24 January 2017 marked the seventh Day of the Endangered Lawyer. While this year’s focus is on China, we also want to take this day as an opportunity to highlight the situation for lawyers in the countries where PBI works.
Lawyers challenging those responsible for human rights violations pay an extremely high price - they may have their work obstructed, be followed, watched, harassed, subjected to spurious prosecutions, killed or ‘forcibly disappeared’.
On the Day of the Endangered Lawyer, we would like to honour all human rights lawyers, who put their lives at risk on a daily basis in the fight for justice.
The IACHR described Honduras in August as “one of the most hostile and dangerous countries for lawyers and human rights defenders.” According to CONADEH, 114 lawyers and prosecutors have been murdered between January 2010 and August 2016. 94% of these cases remain unsolved and impunity puts lawyers at greater risk.
Donald Hernández, a Honduran lawyer and human rights defender who PBI accompanies said: “[T]he support of international accompaniment organisations that collect testimonies of attacks and make them public at international level … this has helped prevent attacks which have historically happened.”
Mandira Sharma co-founded the Nepalese human rights lawyers Advocacy Forum in 2001. She represents victims of torture and abuse dating back to the country’s civil war from 1996 to 2006. As a result of her investigation against high-profile individuals in the government and military, she has received personal threats to her safety in the media, with pundits calling her a traitor and making statements such as “people’s action should be carried out against her.” Despite the threats, Mandira Sharma says in this interview with Peace Brigades International that “ … somebody has to take the risk if you really want to build a society where everyone is secure.”
In Colombia, human rights lawyers also face many serious threats for their work, including being linked to insurgent organisations by government officials, and being publically identified as ‘military targets’ by death squads. According to the Colombian Caravana UK Lawyer’s Group, over 400 lawyers have been killed since 1991. In addition, well over 4,500 incidents against legal practitioners were recorded. In the first six months of 2016, no less than 35 defenders were murdered.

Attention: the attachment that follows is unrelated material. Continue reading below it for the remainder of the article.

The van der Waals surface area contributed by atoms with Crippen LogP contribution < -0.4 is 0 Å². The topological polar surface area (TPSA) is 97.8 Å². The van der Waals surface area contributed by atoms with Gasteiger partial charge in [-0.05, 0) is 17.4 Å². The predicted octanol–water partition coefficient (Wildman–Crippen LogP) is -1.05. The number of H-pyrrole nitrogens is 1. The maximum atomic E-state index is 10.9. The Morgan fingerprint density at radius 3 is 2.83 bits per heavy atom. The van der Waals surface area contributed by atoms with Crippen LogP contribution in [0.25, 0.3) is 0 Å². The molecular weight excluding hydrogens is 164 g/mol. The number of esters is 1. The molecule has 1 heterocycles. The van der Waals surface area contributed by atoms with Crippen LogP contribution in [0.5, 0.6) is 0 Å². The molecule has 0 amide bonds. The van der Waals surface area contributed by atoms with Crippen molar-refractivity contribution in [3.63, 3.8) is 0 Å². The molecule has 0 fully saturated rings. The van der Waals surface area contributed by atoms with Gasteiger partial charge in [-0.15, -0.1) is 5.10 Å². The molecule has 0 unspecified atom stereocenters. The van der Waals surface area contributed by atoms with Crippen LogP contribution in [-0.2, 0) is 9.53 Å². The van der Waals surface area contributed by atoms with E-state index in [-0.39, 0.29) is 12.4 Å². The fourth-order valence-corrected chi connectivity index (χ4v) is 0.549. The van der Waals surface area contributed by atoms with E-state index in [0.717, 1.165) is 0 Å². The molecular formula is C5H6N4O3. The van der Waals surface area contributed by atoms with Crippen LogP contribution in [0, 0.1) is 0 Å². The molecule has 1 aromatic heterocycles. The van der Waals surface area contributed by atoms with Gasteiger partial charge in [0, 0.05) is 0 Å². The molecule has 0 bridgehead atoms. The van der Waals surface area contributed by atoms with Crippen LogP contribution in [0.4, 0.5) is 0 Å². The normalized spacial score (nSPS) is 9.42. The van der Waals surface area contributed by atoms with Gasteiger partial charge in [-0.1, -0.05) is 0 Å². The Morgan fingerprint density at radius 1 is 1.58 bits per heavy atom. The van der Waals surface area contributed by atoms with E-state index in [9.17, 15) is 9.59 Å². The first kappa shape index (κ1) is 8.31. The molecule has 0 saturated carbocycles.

Since 1995, PBI has accompanied the José Alvear Restrepo Lawyer’s Collective (CAJAR), which works for the defence and promotion of human rights in Colombia. Recounting the horrific campaign against his family, friends and colleagues in this interview with PBI, Luis Guillermo Pérez, the president of the collective, states “A lot of our friends and colleagues have died … Our pain is enormous, since we have loved and lost so many people.”
After leaving a court hearing in Nairobi, high court lawyer Willie Kimani, his client, and a cab driver were abducted and killed - an event that was denounced by the Kenyan Law Society as “a dark day for the rule of law” in the country. Kimani represented Josephat Mwendwa, who had filed a complaint that he had been shot and injured by police in April 2016. Lawyers and journalists investigating cases of extra-judicial killings and police accountability continue to face severe obstacles and threats in Kenya.
In Guatemala, the work of Edgar Pérez Archila and the Human Rights Law Firm (BJDH) has resulted in landmark decisions that have improved access to justice for many more victims of past and current human rights abuses. However, the price has been a life under constant threat. The past few years have seen an increase in human rights violations in Guatemala, and judges and lawyers are being pressured and intimidated.
PBI has accompanied Edgar Pérez Archila since August 2010. In the past six years, we have been able to witness several of his victories, from the conviction of four soldiers in 2011 for their role in the 1982 Dos Erres massacre, to the sentencing of former president Ríos Montt for genocide and crimes against humanity in 2013.